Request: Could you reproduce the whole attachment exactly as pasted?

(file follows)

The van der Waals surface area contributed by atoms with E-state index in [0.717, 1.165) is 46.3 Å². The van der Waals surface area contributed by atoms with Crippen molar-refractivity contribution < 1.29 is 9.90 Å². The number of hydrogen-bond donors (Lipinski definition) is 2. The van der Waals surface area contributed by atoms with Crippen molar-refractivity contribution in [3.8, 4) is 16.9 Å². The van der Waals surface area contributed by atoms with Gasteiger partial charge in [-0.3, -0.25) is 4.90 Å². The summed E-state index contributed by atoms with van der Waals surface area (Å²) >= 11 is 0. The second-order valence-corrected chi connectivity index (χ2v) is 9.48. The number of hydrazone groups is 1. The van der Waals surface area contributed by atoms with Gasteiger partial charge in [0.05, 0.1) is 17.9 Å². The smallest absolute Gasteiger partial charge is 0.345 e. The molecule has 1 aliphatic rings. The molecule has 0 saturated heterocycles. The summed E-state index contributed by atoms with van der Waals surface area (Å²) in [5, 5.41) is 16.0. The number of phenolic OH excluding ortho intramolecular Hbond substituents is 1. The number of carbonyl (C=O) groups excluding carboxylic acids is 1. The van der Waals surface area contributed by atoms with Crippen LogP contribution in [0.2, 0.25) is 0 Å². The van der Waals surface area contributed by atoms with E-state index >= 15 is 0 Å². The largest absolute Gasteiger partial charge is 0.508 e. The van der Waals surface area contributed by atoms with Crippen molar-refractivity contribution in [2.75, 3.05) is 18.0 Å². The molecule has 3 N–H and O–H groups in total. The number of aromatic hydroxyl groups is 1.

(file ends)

The van der Waals surface area contributed by atoms with E-state index in [0.717, 1.165) is 46.3 Å². The van der Waals surface area contributed by atoms with Crippen molar-refractivity contribution < 1.29 is 9.90 Å². The number of hydrogen-bond donors (Lipinski definition) is 2. The van der Waals surface area contributed by atoms with Crippen molar-refractivity contribution in [3.8, 4) is 16.9 Å². The van der Waals surface area contributed by atoms with Gasteiger partial charge in [-0.3, -0.25) is 4.90 Å². The summed E-state index contributed by atoms with van der Waals surface area (Å²) >= 11 is 0. The second-order valence-corrected chi connectivity index (χ2v) is 9.48. The number of hydrazone groups is 1. The van der Waals surface area contributed by atoms with Gasteiger partial charge in [0.05, 0.1) is 17.9 Å². The smallest absolute Gasteiger partial charge is 0.345 e. The molecule has 1 aliphatic rings. The molecule has 0 saturated heterocycles. The summed E-state index contributed by atoms with van der Waals surface area (Å²) in [5, 5.41) is 16.0. The number of phenolic OH excluding ortho intramolecular Hbond substituents is 1. The number of carbonyl (C=O) groups excluding carboxylic acids is 1. The van der Waals surface area contributed by atoms with Crippen LogP contribution in [0.2, 0.25) is 0 Å². The van der Waals surface area contributed by atoms with E-state index >= 15 is 0 Å². The largest absolute Gasteiger partial charge is 0.508 e. The van der Waals surface area contributed by atoms with Crippen molar-refractivity contribution in [2.75, 3.05) is 18.0 Å². The molecule has 3 N–H and O–H groups in total. The number of aromatic hydroxyl groups is 1.